Director of Library Services recognized for work on OER Council with WOW Award

Director of Library Services recognized for work on OER Council with WOW Award

Oct 25, 2019
 

Western’s Director of Library Services Dustin Fife serves on the Colorado Department of Higher Education’s Open Educational Resources (OER) Council. The group helps create access to educational resources for students at a free or reduced cost by distributing grants. The council was recently recognized for their work with the 2019 WICHE Cooperative for Educational Technologies (WCET) Outstanding Work (WOW) Award.

The WOW Award highlights colleges, universities and organizations who implement thoughtful, technology-based solutions to modern challenges facing higher education. The OER Council was formed in 2017 through a legislative act in order to build momentum toward open education in Colorado.

The council conducted a statewide awareness survey to help inform the direction of their work. The responses indicated that there was a desire to create a positive return on the state’s investment of financial resources, which included saving Colorado’s college students money on course materials.

The grant program that resulted and the disbursement of funds across institutions of higher education throughout the state is the reason for the OER Councils WOW Award recognition. The substantial contribution to the field of “technology-enhanced higher education” paired with the community outreach and engagement was an example of what can be accomplished when an “organized group of professionals enters into a project with determination, conviction and sound data,” according to WCET.

Fife’s time on the council has been rewarding.

“It’s fun to give money out,” Fife said. “Who wouldn’t love that? But I also get to see it from the other side. I have the chance to see the impact on campus.”

Western was one of 20 state institutions to receive $20,000 grants earlier this year from the OER Council. In total the council gave out $550,000 to fund different projects. The disbursement of these funds across an assortment of campuses and systems – from community colleges to flagship universities – is an integral part of the council’s mission.

According to Fife, it is also one of the strengths of the group. “We wanted to build a movement, meaning that we really wanted to spread money across the state of Colorado.”

Fife is quick to point out the seven faculty members at Western who have adopted OER in their classrooms to help save students money and build more exciting curriculum across a variety of disciplines. Western’s cohort includes Matthew Aronson, Phil Crossley, Brian Dalton, Salif Mahamane, Lynn Sikkink, Zachary Treisman and Cindy Whitney.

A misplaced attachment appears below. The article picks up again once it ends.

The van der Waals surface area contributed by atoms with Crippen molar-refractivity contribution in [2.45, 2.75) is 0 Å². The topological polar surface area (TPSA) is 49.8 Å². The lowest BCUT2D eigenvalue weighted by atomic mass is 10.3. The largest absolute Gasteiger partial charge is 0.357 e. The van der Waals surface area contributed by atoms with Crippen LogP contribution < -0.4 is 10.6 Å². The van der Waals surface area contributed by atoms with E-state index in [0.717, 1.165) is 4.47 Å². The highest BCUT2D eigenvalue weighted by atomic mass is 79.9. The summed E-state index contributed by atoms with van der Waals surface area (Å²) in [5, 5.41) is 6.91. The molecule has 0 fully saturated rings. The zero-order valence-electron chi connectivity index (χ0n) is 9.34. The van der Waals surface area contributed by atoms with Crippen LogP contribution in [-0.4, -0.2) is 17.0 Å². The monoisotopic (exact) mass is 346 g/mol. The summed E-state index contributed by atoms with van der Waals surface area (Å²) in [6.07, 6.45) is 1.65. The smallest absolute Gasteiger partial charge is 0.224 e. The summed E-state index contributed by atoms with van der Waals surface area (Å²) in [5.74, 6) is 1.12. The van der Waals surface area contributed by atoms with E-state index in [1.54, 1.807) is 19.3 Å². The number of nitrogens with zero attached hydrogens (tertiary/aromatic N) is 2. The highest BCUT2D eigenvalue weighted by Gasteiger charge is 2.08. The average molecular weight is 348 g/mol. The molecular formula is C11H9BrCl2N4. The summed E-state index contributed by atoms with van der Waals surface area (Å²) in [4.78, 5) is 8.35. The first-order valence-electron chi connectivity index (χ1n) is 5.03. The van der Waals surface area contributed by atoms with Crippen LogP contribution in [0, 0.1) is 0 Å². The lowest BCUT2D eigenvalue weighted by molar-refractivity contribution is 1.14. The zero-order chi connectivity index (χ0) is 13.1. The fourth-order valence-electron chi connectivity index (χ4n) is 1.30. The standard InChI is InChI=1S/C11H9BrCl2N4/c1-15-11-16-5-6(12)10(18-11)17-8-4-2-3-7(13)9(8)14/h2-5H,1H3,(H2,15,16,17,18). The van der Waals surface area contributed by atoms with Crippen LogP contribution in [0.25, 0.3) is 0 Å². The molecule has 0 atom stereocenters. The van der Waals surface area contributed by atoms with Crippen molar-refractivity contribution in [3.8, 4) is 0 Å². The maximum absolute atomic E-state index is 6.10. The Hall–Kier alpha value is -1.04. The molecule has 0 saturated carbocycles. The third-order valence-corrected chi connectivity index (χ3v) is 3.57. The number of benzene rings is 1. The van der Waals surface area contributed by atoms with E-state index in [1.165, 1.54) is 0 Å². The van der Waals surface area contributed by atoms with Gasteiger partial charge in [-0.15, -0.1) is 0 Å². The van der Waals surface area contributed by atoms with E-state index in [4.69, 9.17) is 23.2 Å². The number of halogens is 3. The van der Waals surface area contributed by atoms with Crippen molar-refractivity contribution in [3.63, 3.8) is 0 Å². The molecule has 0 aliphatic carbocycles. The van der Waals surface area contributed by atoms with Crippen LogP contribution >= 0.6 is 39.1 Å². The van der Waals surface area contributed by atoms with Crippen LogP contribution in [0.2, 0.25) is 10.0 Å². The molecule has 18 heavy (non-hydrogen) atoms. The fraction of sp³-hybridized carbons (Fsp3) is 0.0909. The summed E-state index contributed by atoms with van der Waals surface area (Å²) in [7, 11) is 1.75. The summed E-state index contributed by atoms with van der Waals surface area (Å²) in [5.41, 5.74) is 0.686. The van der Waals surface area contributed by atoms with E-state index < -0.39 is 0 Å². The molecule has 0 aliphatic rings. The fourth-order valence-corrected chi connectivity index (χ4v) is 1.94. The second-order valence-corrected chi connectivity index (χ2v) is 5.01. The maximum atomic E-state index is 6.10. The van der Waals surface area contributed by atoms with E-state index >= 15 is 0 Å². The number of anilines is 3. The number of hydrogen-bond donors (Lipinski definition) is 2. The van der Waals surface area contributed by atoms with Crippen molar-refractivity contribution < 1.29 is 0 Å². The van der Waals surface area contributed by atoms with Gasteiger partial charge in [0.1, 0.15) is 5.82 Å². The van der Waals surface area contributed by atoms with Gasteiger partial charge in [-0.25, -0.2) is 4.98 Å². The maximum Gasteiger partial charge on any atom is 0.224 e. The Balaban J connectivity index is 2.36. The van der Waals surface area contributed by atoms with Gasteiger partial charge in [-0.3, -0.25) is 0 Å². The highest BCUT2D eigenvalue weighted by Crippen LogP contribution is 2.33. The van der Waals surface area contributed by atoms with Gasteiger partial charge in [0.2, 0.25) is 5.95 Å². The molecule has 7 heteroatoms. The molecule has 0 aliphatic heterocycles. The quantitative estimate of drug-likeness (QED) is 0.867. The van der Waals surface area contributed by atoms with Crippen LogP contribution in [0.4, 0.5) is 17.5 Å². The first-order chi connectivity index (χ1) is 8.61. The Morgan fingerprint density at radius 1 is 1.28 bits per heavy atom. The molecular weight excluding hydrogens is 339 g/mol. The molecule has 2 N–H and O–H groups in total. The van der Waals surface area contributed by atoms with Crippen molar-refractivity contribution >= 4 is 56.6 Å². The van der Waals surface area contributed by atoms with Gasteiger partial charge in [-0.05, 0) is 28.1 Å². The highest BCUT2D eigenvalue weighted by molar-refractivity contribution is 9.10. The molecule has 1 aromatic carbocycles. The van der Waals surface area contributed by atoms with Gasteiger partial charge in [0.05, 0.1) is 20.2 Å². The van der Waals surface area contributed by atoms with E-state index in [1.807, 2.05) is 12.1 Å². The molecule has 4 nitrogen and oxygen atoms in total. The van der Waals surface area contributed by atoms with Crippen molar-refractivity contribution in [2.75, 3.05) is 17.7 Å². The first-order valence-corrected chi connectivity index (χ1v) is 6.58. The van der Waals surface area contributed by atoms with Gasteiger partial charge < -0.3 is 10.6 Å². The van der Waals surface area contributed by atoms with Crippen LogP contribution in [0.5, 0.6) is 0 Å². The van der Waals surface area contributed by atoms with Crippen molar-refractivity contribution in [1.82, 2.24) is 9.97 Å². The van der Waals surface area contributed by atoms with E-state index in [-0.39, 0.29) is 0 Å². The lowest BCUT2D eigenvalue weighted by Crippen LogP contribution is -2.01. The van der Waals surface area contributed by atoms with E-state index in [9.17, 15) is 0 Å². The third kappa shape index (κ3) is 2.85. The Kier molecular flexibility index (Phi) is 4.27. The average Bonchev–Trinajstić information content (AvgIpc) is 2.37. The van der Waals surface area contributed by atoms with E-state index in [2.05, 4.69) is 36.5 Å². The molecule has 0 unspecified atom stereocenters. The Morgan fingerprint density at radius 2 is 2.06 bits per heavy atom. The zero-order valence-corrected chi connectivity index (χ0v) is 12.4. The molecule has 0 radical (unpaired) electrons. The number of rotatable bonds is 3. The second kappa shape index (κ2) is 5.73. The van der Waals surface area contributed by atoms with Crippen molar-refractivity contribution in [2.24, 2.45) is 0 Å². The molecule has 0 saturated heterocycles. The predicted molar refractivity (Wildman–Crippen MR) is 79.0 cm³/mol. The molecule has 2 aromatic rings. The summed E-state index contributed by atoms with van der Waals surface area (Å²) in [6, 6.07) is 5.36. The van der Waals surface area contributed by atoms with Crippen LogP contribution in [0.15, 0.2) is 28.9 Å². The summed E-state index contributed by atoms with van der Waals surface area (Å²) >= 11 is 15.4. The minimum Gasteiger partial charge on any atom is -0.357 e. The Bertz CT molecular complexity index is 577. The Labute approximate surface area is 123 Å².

“There is lots of research behind it, too, that shows that students who are using open education do better or as well as traditional pedagogical approaches,” Fife said. “What we’re doing here at Western is one of the main things. We really respect faculty freedom and what we’ve done is create small stipends to give to faculty to remunerate them for their time as they go through this process. It takes time to look for new sources, resources to build a new curriculum and adapt their classes.”

There has also been a positive response from students who have benefitted from the OER Council’s grant work.

“The student response…when we told them what we were doing, they were audibly relieved. They were so happy. One student ended up with two of these professors and was so excited to have two professors at the same time,” Fife said.

He understands that OERs are not the magical solution to all of the economic hurdles facing students pursuing a college degree, but he believes they are an important part of the conversation in creating sustainable change.

“This isn’t the answer to fix some of the systemic problems that we have with increasing cost of education. However, this is something that any faculty member can do in their own world, in their own classrooms to help individual students. We still need big answers, but this is an approach that empowers individuals to make a difference in their students’ lives and in their own classrooms.”

The rising cost of education is something that Fife sees firsthand sitting at the library’s front desk in the early weeks of each new semester.

“Sometimes textbooks are a charge or a tax that students didn’t know was coming, especially in their first year. So, students will come in and ask if a textbook is on reserve. They’ll say, ‘Hey, I can’t get this until I get my next paycheck. I can’t get this for a couple weeks.’ There are a lot of complications that this can solve to help students have first day access, which is essential to success.”

Fife said he knows OERs are not always an option in certain coursework. Part of his effort on the council is to create an environment where they are at least a part of the discussion on campuses across the state, including at Western.

“This isn’t for everyone. [Faculty members] need to use the resources that bring the most value to their classes because that’s the point. The education is the point. But we’re trying to encourage a default option where if there is a comparable resource that costs less or is free, why wouldn’t you start there?”